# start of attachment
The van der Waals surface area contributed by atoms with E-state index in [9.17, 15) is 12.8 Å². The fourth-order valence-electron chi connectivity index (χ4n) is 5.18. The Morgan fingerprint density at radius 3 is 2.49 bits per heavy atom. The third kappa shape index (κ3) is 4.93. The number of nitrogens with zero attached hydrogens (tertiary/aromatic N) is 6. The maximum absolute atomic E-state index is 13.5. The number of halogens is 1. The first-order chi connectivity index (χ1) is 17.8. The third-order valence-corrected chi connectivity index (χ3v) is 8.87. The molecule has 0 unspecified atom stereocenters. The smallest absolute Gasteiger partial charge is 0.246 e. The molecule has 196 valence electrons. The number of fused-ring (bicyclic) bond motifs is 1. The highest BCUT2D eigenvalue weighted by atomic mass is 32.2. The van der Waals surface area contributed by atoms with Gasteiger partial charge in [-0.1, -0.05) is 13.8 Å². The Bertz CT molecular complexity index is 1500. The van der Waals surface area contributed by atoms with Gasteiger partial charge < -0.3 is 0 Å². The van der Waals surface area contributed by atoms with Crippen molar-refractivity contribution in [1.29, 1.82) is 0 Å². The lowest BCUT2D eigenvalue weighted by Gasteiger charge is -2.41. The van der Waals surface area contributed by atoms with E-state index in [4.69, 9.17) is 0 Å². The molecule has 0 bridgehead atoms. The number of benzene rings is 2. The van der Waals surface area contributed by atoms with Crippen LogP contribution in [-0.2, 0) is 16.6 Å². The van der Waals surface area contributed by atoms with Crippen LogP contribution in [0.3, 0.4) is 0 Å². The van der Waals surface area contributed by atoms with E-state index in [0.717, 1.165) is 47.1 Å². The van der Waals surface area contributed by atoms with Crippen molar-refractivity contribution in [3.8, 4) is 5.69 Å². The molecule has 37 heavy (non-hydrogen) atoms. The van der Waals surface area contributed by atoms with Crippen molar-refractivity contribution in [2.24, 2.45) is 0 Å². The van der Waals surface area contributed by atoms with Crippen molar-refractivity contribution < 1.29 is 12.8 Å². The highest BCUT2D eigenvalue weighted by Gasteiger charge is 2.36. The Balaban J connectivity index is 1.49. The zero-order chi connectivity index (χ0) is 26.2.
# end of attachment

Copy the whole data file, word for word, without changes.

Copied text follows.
The van der Waals surface area contributed by atoms with E-state index in [9.17, 15) is 12.8 Å². The fourth-order valence-electron chi connectivity index (χ4n) is 5.18. The Morgan fingerprint density at radius 3 is 2.49 bits per heavy atom. The third kappa shape index (κ3) is 4.93. The number of nitrogens with zero attached hydrogens (tertiary/aromatic N) is 6. The maximum absolute atomic E-state index is 13.5. The number of halogens is 1. The first-order chi connectivity index (χ1) is 17.8. The third-order valence-corrected chi connectivity index (χ3v) is 8.87. The molecule has 0 unspecified atom stereocenters. The smallest absolute Gasteiger partial charge is 0.246 e. The molecule has 196 valence electrons. The number of fused-ring (bicyclic) bond motifs is 1. The highest BCUT2D eigenvalue weighted by atomic mass is 32.2. The van der Waals surface area contributed by atoms with Gasteiger partial charge in [-0.1, -0.05) is 13.8 Å². The Bertz CT molecular complexity index is 1500. The van der Waals surface area contributed by atoms with Gasteiger partial charge < -0.3 is 0 Å². The van der Waals surface area contributed by atoms with Crippen molar-refractivity contribution in [1.29, 1.82) is 0 Å². The lowest BCUT2D eigenvalue weighted by Gasteiger charge is -2.41. The van der Waals surface area contributed by atoms with E-state index in [4.69, 9.17) is 0 Å². The molecule has 0 bridgehead atoms. The number of benzene rings is 2. The van der Waals surface area contributed by atoms with Crippen LogP contribution in [-0.2, 0) is 16.6 Å². The van der Waals surface area contributed by atoms with Crippen LogP contribution in [0.3, 0.4) is 0 Å². The van der Waals surface area contributed by atoms with E-state index in [0.717, 1.165) is 47.1 Å². The van der Waals surface area contributed by atoms with Crippen molar-refractivity contribution in [3.8, 4) is 5.69 Å². The molecule has 37 heavy (non-hydrogen) atoms. The van der Waals surface area contributed by atoms with Crippen molar-refractivity contribution in [2.24, 2.45) is 0 Å². The van der Waals surface area contributed by atoms with Crippen molar-refractivity contribution < 1.29 is 12.8 Å². The highest BCUT2D eigenvalue weighted by Gasteiger charge is 2.36. The Balaban J connectivity index is 1.49. The zero-order chi connectivity index (χ0) is 26.2.